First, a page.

Learning from Northern Peoples: Traditional Ecological Knowledge and Climate Change
During the past week, I gave the Stefansson Memorial Lecture at the invitation of the Stefansson Arctic Institute, Iceland, the Institute of Arctic Studies at Dartmouth, and the University of Washington. A summary of my talk follows:
Arctic explorers such as VILHJÁLMUR STEFANSSON and his predecessor, John Rae, credited their survival and exploration successes to the knowledge they gained from Indigenous people during their explorations in dangerous times in harsh but fragile environments. Others who were less open to the wisdom of Arctic dwellers failed to learn from them and thus also failed to meet their objectives and indeed, sometimes perished. We are now experiencing another dangerous time of climate and associated rapid environmental and social change. Yet one hundred years later, researchers working in the North have often made the same mistakes by discounting Indigenous and local knowledge in their search for scientific truth-whether seeking the fate of the Franklin expedition or documenting disappearing sea ice and permafrost.
In large part, however, our survival and future depend on the lessons we are learning from Northern people on the front lines of climate change and biodiversity loss about how to adapt and thrive in conditions of dramatic uncertainty and change. Climate researchers are modern explorers attempting to learn from the knowledge, ancient and contemporary, held by Northern people which may yet ensure our survival. This Stefansson Memorial Lecture introduced some of the emerging findings from that research that may help those of us in lower latitudes to prepare for, respond to, and survive dramatic changes in the social-ecological systems upon which we depend.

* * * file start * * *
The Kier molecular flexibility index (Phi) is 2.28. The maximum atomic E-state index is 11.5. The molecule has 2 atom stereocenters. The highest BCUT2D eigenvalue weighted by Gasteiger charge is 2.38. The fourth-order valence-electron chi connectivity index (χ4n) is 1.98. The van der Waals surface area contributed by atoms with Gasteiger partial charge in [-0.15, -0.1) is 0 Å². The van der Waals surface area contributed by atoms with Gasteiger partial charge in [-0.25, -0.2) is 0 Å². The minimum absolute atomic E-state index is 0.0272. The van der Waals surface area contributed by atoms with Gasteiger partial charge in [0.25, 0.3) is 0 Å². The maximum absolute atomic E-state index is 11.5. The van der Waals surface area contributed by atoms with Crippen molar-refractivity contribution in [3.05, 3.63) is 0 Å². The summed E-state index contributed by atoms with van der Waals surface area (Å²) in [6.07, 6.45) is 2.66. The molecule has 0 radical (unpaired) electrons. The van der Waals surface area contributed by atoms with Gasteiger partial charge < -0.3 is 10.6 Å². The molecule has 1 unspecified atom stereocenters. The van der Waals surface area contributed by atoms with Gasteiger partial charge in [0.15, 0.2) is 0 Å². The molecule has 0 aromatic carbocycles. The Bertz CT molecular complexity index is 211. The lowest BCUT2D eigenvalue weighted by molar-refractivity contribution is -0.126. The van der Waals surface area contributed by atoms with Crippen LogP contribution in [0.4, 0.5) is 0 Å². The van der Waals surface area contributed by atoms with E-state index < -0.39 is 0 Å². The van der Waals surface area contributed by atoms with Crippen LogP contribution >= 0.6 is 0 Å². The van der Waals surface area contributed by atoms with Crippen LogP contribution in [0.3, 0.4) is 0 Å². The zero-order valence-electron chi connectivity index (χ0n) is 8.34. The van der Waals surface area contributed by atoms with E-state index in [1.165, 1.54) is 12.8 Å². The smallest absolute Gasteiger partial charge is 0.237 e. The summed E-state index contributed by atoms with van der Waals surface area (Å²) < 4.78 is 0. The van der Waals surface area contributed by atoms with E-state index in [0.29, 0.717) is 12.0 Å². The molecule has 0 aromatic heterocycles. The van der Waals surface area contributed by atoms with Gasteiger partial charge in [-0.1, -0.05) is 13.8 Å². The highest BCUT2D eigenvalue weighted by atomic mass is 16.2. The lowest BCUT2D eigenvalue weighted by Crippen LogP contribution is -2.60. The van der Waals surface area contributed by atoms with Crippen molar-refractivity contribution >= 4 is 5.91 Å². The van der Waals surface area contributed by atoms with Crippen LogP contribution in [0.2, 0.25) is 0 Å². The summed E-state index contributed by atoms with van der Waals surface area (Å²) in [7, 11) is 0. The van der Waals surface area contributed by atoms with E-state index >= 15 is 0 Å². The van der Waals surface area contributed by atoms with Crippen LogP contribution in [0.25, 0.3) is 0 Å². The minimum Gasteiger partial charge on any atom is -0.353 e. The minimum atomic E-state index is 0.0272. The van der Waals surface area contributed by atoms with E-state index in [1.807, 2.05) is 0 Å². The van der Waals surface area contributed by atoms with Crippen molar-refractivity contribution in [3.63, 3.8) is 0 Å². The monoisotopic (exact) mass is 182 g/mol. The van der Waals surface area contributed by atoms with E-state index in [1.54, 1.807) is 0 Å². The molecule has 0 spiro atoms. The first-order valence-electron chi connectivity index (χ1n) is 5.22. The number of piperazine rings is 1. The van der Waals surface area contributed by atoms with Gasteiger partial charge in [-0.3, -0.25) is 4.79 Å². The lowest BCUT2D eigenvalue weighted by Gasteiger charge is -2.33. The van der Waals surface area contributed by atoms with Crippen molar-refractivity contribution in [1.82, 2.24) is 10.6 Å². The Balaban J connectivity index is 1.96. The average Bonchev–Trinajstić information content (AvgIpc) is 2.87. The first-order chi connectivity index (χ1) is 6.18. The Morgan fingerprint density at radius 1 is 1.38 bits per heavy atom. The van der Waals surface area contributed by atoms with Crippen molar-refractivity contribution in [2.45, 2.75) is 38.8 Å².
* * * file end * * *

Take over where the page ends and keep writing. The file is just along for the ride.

During the days at the University of Washington, I also introduced our new research project (with Co-PI Astrid Ogilvie), Northern Knowledge for Resilience, Sustainable Environments and Adaptation in Coastal Communities (NORSEACC), to colleagues from the University of Washington, Colorado, Dartmouth, The Stefansson Arctic Institute, Akureyri, Iceland, The Bureau of Indian Affairs, Alaska and NOAA among others.